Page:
In the Plaza de las Tres Culturas in the Tlatelolco neighborhood in Mexico City, an austere stone commemorates the tragic night of October 2, 1968. Following a short list with the names and ages of fallen students, appears a lonely question mark: “(?) …”. A silent shout of the names of so many others who in 1968 shouted one last time for a freer Mexico. In the lower part of the stone appear the words of Rosario Castellanos “Who? Whose? No one. The next day nobody. The square awoke swept; newspapers reported the weather as the breaking news. And on television, on the radio, at the theater, there was no change in the program. Not an intermingled news. Not a minute of silence at the banquet. (Well the banquet continued)”. It is the third stanza of Castellanos’ poem “Memorial of Tlatelolco” that became one of the many voices that make up the polyphony of Massacre in Mexico by Poniatowska, the chronicle that solidified an impulse that we now call Literature of Tlatelolco, Literature of 68’. The generation of Tlatelolco, if I may call it as such, has come to define the Mexican literary canon: Paz, Poniatowska, Monsiváis, Fuentes.
Tlatelolco transformed words and their narrators and opened new doors for the Mexican chronicle, a world where journalism and the literary expression converge and create spaces for concertos of voices that overlap and squeeze between collages of documentary photography. They fight against newspaper clippings; they sink between protest slogans. It is an expression where the written word reaches its limits. And how can anyone really write after what happened in Tlatelolco 50 years ago? How can anyone narrate a stuttered and shattered story that lacks a narrative order? It is one of those cases where words may not be enough. Adorno said that writing poetry after Auschwitz is an act of barbarism. Maybe it is also an act of barbarism to write poetry, or simply to write, after Tlatelolco. Certainly, on October 3, 1968 the political cartoonist Abel Quezada published his regular cartoon in the newspaper Excélsior. It was a black page simply carrying the word “Why?”. Quezada rejected humor, the decorative and the exaggerated expression of caricature and opted for an austere expression. His art is a rejection, an incapacity to verbalize and imagine. Its minimalism expresses the only thing that could be felt the day after Tlatelolco: a screaming silence.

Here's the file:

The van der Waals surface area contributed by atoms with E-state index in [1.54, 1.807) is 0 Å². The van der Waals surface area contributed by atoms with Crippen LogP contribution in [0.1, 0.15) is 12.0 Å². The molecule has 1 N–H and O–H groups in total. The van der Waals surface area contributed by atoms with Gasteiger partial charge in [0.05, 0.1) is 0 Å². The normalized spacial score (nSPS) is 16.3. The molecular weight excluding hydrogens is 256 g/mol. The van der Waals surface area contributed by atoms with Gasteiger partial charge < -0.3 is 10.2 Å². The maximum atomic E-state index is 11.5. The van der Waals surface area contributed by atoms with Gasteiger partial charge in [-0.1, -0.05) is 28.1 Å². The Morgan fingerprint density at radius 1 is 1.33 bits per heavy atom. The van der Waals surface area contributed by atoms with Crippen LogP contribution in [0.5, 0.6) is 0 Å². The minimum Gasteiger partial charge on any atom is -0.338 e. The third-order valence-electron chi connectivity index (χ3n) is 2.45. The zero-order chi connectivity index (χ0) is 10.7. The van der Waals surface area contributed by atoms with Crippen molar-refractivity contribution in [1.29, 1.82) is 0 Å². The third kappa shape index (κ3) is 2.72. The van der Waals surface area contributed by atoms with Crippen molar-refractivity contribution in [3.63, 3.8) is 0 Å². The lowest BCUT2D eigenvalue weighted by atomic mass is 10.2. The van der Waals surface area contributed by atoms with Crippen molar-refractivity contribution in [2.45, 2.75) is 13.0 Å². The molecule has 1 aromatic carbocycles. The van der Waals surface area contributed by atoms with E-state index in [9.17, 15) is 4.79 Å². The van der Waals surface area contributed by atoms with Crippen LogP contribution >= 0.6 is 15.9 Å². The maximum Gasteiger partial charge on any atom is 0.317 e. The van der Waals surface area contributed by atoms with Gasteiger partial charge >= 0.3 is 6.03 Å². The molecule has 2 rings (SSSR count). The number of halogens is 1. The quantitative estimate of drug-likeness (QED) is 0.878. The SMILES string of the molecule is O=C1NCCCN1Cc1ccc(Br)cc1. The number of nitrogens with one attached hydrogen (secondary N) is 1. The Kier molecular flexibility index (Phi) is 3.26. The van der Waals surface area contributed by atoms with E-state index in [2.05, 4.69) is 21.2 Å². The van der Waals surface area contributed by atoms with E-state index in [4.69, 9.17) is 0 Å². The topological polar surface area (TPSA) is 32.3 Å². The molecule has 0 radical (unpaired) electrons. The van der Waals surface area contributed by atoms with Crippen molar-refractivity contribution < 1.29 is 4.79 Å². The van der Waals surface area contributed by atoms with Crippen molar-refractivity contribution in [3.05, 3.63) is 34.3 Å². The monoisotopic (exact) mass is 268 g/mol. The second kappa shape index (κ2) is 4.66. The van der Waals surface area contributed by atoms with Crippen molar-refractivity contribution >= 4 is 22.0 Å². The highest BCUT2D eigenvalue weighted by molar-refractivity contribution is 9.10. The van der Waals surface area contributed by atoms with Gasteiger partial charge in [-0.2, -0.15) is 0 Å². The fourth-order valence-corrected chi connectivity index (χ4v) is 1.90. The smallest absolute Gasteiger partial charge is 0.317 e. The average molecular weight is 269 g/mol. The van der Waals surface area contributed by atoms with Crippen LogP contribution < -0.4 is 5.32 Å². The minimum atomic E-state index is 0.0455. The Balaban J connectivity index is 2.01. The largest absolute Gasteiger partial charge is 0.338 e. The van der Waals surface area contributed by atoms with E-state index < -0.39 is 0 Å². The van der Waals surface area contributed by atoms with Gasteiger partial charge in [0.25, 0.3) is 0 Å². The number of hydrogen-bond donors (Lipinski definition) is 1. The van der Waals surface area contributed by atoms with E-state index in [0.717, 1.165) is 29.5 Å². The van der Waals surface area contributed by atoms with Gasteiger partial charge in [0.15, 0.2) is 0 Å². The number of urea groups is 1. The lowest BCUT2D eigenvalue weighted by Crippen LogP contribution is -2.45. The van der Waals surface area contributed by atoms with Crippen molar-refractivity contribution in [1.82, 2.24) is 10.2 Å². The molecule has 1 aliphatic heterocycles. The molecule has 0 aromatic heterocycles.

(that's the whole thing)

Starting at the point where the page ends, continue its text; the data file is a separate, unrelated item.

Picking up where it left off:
The cartoonists chose an expression that stands on the border between the literary and the popular, between reality and fiction. Using their little panel boxes, sequential art managed to squeeze between the gaps on the pages of national newspapers and offer resistance. The cartoonist Eduardo del Río, better known as Rius, commented that the Mexican government controlled paper for newspapers through establishing monopoly of the PIPSA (Producer and Importer of Paper S.A.). For those who did not comply with what was allowed, there was no cheap paper. As such, those who could, drew with an impeccable minimalism the things that could not be said out loud or written in national media. A few, like Quezada, managed to insert their subversive humor into newspapers and the majority, like Rius, took refuge in independent publishing that survived thanks to the popularity of cartoons. Since the beginning of the 1968 Student Movement, the cartoonists took radically different positions. Humor did not always stand on the side of the movement. Very few young “moneros” were sympathetic with the movement, and they had few spaces to express their position. Only some magazines, such as ¡Siempre!, Por qué? and Política allowed a small space to support the students. The majority of cartoonists, employed by national newspapers, ridiculed student protests and the National Strike Committee.